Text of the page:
A research paper published in January 2022 in the journal Ecological Applications examines how recent foodborne illness outbreaks have heightened pressure on growers to deter wildlife from farms, jeopardizing conservation efforts. However, it remains unclear which species, particularly of birds, pose the greatest risks to food safety.
The team of scientists looked at the importance of 11 traits in mediating wild bird risks to food safety, and tested whether traits associated with pathogen exposure (e.g., habitat associations, movement, and foraging strategy) and pace-of-life (clutch size and generation length) mediated foodborne pathogen prevalence and proclivities to enter farm fields and defecate on crops.
Campylobacter spp. were the most prevalent enteric pathogen (8 percent), while Salmonella and Shiga-toxin-producing Escherichia coli (STEC) were rare (0.46 percent and 0.22 percent prevalence, respectively).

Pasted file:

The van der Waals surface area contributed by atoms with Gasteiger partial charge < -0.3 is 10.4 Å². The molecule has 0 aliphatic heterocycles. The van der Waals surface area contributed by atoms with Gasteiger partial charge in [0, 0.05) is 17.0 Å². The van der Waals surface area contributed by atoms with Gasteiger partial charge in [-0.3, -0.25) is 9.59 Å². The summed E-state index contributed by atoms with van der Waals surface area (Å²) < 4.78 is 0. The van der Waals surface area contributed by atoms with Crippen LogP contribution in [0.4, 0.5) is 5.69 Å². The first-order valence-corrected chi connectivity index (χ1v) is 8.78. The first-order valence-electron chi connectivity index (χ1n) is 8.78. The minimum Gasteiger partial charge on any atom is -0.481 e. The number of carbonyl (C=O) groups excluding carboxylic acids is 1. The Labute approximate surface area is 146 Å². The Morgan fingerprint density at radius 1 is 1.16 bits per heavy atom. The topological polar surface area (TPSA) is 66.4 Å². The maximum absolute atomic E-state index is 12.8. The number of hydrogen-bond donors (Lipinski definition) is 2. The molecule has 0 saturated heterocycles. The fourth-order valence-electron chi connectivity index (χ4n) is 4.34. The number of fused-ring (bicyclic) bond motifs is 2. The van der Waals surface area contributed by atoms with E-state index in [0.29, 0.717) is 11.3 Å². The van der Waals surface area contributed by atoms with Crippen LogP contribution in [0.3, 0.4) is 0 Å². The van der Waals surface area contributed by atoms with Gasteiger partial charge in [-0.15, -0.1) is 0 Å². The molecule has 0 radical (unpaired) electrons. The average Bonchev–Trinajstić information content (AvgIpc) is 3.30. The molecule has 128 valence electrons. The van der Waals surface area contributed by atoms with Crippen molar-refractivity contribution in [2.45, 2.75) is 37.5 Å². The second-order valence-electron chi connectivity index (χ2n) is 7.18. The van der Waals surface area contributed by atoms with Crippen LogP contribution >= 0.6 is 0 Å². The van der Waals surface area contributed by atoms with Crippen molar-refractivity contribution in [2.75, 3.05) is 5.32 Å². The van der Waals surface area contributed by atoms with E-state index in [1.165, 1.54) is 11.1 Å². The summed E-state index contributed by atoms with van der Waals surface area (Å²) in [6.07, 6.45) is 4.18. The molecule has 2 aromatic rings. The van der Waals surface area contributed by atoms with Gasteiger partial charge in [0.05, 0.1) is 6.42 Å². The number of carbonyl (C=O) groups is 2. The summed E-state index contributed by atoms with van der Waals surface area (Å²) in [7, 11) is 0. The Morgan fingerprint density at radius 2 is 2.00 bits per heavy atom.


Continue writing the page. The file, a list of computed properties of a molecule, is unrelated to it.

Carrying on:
The team also found that several traits related to pathogen exposure predicted pathogen prevalence. Specifically, Campylobacter and STEC-associated virulence genes were more often detected in species associated with cattle feedlots and bird feeders, respectively. Campylobacter was also more prevalent in species that consumed plants and had longer generation lengths.
The researchers found that species associated with feedlots were more likely to enter fields and defecate on crops, and their results indicated that canopy-foraging insectivores were less likely to deposit foodborne pathogens on crops, suggesting that growers may be able to promote pest-eating birds and birds of conservation concern (e.g., via nest boxes) without necessarily compromising food safety.
As such, promoting insectivorous birds may represent a win-win-win for bird conservation, crop production, and food safety. Collectively, the results suggest that separating crop production from livestock farming may be the best way to lower food safety risks from birds. More broadly, the researchers' trait-based framework suggests a path forward for co-managing wildlife conservation and food safety risks in farmland by providing a strategy for holistically evaluating the food safety risks of wild animals, including under-studied species.